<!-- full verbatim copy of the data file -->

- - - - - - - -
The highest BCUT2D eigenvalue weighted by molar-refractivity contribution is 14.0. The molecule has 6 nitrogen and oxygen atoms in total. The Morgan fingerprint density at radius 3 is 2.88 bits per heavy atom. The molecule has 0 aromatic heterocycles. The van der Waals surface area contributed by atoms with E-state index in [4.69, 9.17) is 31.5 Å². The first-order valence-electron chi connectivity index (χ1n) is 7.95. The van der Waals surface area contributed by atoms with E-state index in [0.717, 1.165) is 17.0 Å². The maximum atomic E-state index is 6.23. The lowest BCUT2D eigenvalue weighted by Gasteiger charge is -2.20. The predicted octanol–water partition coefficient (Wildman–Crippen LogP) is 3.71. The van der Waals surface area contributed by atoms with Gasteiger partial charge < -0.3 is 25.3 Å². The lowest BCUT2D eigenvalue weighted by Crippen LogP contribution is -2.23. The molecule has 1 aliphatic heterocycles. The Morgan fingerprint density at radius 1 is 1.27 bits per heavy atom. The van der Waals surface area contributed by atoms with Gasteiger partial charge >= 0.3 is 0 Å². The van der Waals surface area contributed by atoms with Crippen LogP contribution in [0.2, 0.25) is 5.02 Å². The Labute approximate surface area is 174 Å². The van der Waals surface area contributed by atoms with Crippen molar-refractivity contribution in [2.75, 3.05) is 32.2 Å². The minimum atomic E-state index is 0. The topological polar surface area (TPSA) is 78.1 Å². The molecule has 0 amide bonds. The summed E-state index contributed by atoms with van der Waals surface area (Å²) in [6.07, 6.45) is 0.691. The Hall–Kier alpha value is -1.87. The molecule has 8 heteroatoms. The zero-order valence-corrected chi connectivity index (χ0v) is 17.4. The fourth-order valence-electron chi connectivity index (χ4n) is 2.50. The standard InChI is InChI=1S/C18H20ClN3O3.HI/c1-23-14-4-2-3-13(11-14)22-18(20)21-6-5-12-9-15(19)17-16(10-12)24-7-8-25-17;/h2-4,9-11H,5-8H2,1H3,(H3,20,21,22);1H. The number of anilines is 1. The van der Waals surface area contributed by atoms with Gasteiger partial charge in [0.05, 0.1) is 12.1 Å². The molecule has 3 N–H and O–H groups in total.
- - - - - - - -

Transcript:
The highest BCUT2D eigenvalue weighted by molar-refractivity contribution is 14.0. The molecule has 6 nitrogen and oxygen atoms in total. The Morgan fingerprint density at radius 3 is 2.88 bits per heavy atom. The molecule has 0 aromatic heterocycles. The van der Waals surface area contributed by atoms with E-state index in [4.69, 9.17) is 31.5 Å². The first-order valence-electron chi connectivity index (χ1n) is 7.95. The van der Waals surface area contributed by atoms with E-state index in [0.717, 1.165) is 17.0 Å². The maximum atomic E-state index is 6.23. The lowest BCUT2D eigenvalue weighted by Gasteiger charge is -2.20. The predicted octanol–water partition coefficient (Wildman–Crippen LogP) is 3.71. The van der Waals surface area contributed by atoms with Gasteiger partial charge < -0.3 is 25.3 Å². The lowest BCUT2D eigenvalue weighted by Crippen LogP contribution is -2.23. The molecule has 1 aliphatic heterocycles. The Morgan fingerprint density at radius 1 is 1.27 bits per heavy atom. The van der Waals surface area contributed by atoms with Gasteiger partial charge >= 0.3 is 0 Å². The van der Waals surface area contributed by atoms with Crippen LogP contribution in [0.2, 0.25) is 5.02 Å². The Labute approximate surface area is 174 Å². The van der Waals surface area contributed by atoms with Crippen molar-refractivity contribution in [2.75, 3.05) is 32.2 Å². The minimum atomic E-state index is 0. The topological polar surface area (TPSA) is 78.1 Å². The molecule has 0 amide bonds. The summed E-state index contributed by atoms with van der Waals surface area (Å²) in [6.07, 6.45) is 0.691. The Hall–Kier alpha value is -1.87. The molecule has 8 heteroatoms. The zero-order valence-corrected chi connectivity index (χ0v) is 17.4. The fourth-order valence-electron chi connectivity index (χ4n) is 2.50. The standard InChI is InChI=1S/C18H20ClN3O3.HI/c1-23-14-4-2-3-13(11-14)22-18(20)21-6-5-12-9-15(19)17-16(10-12)24-7-8-25-17;/h2-4,9-11H,5-8H2,1H3,(H3,20,21,22);1H. The number of anilines is 1. The van der Waals surface area contributed by atoms with Gasteiger partial charge in [0.05, 0.1) is 12.1 Å². The molecule has 3 N–H and O–H groups in total.